Diabetics Suffering Less From Heart Disease

Study finds big declines, but improvements needed

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By
HealthDay Reporter

TUESDAY, Nov. 23, 2004 (HealthDayNews) -- Adults with diabetes have experienced a drop in their incidence of problems related to cardiovascular disease over the last several decades.

However, the overall rate of cardiovascular disease among diabetics in the United States is still twice as high as of that people without diabetes, researchers report.

"Despite declines, people with diabetes are still at a twofold increased risk, so further research is necessary to understand the risk factors that are associated with that increased risk," said Dr. Caroline S. Fox, lead author of an article appearing in the Nov. 24 issue of the Journal of the American Medical Association and a medical officer with the National Heart, Lung and Blood Institute.

While overall deaths from heart attack, coronary heart disease, and stroke have decreased over the last half century, it has not been clear if the trend included people with diabetes.

In fact, Fox said, "prior work had shown that people with diabetes experienced much less of a decline than those without diabetes. Our study was to examine those findings."

Among other things, diabetics are at increased risk of developing heart disease and from dying of cardiovascular events, such as a heart attack or stroke. However, studies have shown that these complications can be minimized with proper treatment and lifestyle modifications.

"It's been known for many years that a person with diabetes has a higher risk for cardiovascular disease, including heart attacks, than a person who doesn't have diabetes," said Dr. Robert Rizza, president-elect of the American Diabetes Association and a professor of medicine at the Mayo Clinic. "There is excellent data showing us that if properly treated -- including drugs to lower cholesterol [and] blood pressure and keeping blood glucose normal -- you can dramatically reduce that risk."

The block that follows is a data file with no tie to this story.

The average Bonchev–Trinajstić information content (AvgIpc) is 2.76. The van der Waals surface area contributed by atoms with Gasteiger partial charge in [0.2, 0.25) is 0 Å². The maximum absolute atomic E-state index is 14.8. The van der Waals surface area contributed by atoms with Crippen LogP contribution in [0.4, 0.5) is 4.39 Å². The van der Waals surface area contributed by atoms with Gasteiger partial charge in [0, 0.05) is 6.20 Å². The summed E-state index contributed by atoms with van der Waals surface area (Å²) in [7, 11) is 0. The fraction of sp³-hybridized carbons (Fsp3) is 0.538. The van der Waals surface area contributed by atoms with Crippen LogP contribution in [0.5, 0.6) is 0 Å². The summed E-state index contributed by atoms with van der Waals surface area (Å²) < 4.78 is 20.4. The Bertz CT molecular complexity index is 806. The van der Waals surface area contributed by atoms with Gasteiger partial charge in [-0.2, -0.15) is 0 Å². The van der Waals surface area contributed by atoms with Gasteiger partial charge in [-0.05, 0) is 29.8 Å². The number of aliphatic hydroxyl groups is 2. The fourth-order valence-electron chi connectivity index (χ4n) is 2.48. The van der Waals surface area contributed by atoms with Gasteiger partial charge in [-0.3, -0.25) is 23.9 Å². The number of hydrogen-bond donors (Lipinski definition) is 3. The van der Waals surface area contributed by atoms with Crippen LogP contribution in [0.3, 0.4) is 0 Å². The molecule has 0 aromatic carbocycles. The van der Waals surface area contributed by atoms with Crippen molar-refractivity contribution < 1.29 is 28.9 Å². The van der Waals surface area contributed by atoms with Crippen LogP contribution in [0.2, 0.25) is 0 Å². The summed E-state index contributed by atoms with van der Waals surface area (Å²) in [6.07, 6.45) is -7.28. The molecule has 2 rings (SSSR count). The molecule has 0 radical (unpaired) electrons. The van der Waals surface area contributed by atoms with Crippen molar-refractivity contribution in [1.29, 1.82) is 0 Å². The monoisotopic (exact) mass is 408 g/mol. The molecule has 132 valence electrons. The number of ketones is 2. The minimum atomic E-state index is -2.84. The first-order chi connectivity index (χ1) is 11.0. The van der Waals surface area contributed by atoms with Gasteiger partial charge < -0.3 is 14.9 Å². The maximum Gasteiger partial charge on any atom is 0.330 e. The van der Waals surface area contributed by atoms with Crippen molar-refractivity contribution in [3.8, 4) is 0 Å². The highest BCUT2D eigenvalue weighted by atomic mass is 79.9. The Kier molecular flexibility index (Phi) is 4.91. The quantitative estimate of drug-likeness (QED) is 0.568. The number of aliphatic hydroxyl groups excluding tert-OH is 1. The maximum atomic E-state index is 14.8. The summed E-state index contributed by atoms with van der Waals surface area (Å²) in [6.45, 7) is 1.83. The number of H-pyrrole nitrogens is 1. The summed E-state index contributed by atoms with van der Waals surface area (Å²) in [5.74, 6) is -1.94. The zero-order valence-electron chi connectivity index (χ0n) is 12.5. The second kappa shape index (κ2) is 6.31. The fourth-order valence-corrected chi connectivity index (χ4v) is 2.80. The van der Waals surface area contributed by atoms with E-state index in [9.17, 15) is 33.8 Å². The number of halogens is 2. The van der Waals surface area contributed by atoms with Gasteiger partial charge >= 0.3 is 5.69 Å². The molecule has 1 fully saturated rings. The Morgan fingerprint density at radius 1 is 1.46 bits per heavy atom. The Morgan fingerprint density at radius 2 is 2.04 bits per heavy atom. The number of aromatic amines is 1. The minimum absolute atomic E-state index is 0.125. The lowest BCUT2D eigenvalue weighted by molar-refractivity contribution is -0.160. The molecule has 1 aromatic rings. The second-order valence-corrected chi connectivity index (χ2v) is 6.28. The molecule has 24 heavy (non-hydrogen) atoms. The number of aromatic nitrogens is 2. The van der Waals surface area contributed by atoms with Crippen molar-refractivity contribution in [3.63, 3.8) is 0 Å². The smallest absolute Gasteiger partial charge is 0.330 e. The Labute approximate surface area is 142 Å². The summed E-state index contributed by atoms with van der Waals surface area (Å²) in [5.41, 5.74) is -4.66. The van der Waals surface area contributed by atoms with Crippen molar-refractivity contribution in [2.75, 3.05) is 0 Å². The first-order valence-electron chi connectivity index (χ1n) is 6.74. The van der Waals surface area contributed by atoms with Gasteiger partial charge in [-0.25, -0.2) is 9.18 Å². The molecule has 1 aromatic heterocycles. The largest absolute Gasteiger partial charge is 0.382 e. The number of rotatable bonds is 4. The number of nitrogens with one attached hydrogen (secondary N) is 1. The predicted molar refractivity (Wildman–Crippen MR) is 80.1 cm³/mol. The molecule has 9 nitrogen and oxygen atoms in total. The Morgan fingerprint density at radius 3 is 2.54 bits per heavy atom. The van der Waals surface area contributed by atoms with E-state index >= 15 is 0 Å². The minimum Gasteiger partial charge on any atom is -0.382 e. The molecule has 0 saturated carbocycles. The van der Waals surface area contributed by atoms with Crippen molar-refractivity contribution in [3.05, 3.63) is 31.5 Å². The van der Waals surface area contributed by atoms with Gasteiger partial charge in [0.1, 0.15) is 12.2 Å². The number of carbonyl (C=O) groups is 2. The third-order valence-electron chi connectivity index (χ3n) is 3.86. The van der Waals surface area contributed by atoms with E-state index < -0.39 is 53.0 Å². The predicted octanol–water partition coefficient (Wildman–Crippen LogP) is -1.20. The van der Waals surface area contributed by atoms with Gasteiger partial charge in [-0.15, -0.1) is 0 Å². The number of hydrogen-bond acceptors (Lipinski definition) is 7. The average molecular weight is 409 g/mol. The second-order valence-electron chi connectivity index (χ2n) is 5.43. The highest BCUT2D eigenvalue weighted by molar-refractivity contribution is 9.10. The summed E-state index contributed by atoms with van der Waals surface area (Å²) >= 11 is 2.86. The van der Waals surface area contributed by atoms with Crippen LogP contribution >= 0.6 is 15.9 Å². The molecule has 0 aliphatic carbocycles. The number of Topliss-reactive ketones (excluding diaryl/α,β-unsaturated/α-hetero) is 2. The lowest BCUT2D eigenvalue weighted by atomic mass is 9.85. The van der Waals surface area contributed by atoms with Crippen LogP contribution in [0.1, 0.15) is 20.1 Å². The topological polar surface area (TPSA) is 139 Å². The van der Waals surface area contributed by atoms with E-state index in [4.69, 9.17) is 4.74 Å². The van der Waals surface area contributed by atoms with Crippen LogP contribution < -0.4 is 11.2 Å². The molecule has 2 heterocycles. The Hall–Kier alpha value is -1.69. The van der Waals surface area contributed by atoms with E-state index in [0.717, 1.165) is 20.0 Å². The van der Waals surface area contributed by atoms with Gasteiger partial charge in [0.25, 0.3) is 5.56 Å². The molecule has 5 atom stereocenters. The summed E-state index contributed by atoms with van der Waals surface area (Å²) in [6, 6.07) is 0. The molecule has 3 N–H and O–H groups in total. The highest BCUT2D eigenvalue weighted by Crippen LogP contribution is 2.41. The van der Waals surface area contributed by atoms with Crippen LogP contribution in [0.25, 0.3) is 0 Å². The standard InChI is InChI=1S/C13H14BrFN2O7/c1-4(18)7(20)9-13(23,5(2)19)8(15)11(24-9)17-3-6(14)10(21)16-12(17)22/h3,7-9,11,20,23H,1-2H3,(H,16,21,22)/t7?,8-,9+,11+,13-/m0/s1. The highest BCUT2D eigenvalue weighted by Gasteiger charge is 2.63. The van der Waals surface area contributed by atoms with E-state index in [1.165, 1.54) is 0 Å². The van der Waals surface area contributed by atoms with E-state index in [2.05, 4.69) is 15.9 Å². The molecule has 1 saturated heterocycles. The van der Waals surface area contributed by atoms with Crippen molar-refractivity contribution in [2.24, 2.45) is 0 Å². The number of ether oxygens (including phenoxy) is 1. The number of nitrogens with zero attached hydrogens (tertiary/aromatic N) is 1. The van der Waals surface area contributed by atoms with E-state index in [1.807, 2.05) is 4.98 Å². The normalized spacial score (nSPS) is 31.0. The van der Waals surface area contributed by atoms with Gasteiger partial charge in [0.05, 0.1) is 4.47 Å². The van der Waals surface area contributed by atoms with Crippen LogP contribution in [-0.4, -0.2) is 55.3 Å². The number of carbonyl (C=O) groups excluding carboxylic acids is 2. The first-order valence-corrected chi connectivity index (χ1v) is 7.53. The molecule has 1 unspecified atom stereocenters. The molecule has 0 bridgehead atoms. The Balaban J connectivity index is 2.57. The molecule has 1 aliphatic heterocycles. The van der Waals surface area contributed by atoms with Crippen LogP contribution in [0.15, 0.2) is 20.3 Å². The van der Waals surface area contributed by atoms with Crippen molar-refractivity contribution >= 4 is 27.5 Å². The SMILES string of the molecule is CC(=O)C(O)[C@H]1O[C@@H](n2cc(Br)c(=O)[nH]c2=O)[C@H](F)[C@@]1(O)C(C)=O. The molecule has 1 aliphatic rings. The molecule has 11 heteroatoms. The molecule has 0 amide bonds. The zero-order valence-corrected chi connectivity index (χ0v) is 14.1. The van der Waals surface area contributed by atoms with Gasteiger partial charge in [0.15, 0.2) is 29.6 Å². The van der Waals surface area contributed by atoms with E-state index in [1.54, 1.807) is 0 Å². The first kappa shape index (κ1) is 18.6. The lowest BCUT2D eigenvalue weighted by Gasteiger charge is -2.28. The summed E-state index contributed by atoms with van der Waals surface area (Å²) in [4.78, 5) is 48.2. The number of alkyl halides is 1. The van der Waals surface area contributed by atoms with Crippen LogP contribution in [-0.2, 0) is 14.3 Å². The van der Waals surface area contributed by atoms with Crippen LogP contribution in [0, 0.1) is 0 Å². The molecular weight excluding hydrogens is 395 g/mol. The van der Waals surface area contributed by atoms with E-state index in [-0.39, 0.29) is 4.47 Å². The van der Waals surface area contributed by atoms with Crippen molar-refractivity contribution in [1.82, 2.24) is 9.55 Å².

The authors of this study looked at data for two sets of people, aged 45 to 64, who had participated in the Framingham Heart Study. The first set consisted of 4,118 people who participated from 1950 to 1966, while the second set included 4,063 individuals who took part from 1977 to 1995. In the earlier time period, 113 people had diabetes, while in the later period, 317 were diabetic, the researchers note.

Compared to people in the earlier period, adults in the later set had nearly a 50 percent reduction in the incidence of cardiovascular disease, meaning they benefited in a similar manner to people without diabetes over the last 50 years. In fact, the decline was slightly greater among people with diabetes than among those without, where the incidence decreased by just over 35 percent.

Given what previous studies had indicated, this finding was surprising, Fox said.

Even though the numbers are headed in the right direction, there is still a lot of room for improvement, according to the study authors.

Rizza agreed. "It's very encouraging, but there's a long way to go before making sure everyone is properly treated," he said. "It's very reassuring to show that it is increasing. This says that when the condition is treated, it makes a difference."

More information

For more on the link between diabetes and cardiovascular disease, visit the National Institutes of Health's National Diabetes Education Program.

SOURCES: Caroline S. Fox, M.D., medical officer, National Heart, Lung and Blood Institute, Framingham, Mass.; Robert Rizza, M.D., professor of medicine, Mayo Clinic and president-elect, American Diabetes Association, Rochester, Minn.; Nov. 24, 2004 Journal of the American Medical Association

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